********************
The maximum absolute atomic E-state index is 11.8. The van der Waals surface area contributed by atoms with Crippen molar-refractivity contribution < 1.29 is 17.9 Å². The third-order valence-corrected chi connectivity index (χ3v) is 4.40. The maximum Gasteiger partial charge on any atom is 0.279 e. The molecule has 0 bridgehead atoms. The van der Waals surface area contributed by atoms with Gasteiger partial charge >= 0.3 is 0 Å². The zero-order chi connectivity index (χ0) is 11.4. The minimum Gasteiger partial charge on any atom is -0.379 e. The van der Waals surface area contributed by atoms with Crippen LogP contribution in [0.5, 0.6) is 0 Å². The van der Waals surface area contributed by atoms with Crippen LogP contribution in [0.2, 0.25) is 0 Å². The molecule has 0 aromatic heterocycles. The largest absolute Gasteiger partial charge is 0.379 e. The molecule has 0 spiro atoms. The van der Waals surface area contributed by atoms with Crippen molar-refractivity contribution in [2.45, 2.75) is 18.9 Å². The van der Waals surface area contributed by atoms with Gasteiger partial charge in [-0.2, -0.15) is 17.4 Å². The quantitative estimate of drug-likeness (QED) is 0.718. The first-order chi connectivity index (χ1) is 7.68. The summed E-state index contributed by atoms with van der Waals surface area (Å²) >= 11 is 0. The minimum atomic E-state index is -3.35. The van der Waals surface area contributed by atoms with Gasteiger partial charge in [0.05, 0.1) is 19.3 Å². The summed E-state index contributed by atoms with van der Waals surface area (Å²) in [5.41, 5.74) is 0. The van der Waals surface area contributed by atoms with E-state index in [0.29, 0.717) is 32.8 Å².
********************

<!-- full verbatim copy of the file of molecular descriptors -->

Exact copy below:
The maximum absolute atomic E-state index is 11.8. The van der Waals surface area contributed by atoms with Crippen molar-refractivity contribution < 1.29 is 17.9 Å². The third-order valence-corrected chi connectivity index (χ3v) is 4.40. The maximum Gasteiger partial charge on any atom is 0.279 e. The molecule has 0 bridgehead atoms. The van der Waals surface area contributed by atoms with Gasteiger partial charge >= 0.3 is 0 Å². The zero-order chi connectivity index (χ0) is 11.4. The minimum Gasteiger partial charge on any atom is -0.379 e. The van der Waals surface area contributed by atoms with Crippen LogP contribution in [0.5, 0.6) is 0 Å². The van der Waals surface area contributed by atoms with Crippen LogP contribution in [0.2, 0.25) is 0 Å². The molecule has 0 aromatic heterocycles. The largest absolute Gasteiger partial charge is 0.379 e. The molecule has 0 spiro atoms. The van der Waals surface area contributed by atoms with Crippen molar-refractivity contribution in [2.45, 2.75) is 18.9 Å². The van der Waals surface area contributed by atoms with Gasteiger partial charge in [-0.2, -0.15) is 17.4 Å². The quantitative estimate of drug-likeness (QED) is 0.718. The first-order chi connectivity index (χ1) is 7.68. The summed E-state index contributed by atoms with van der Waals surface area (Å²) >= 11 is 0. The minimum atomic E-state index is -3.35. The van der Waals surface area contributed by atoms with Gasteiger partial charge in [0.05, 0.1) is 19.3 Å². The summed E-state index contributed by atoms with van der Waals surface area (Å²) in [5.41, 5.74) is 0. The van der Waals surface area contributed by atoms with E-state index in [0.29, 0.717) is 32.8 Å².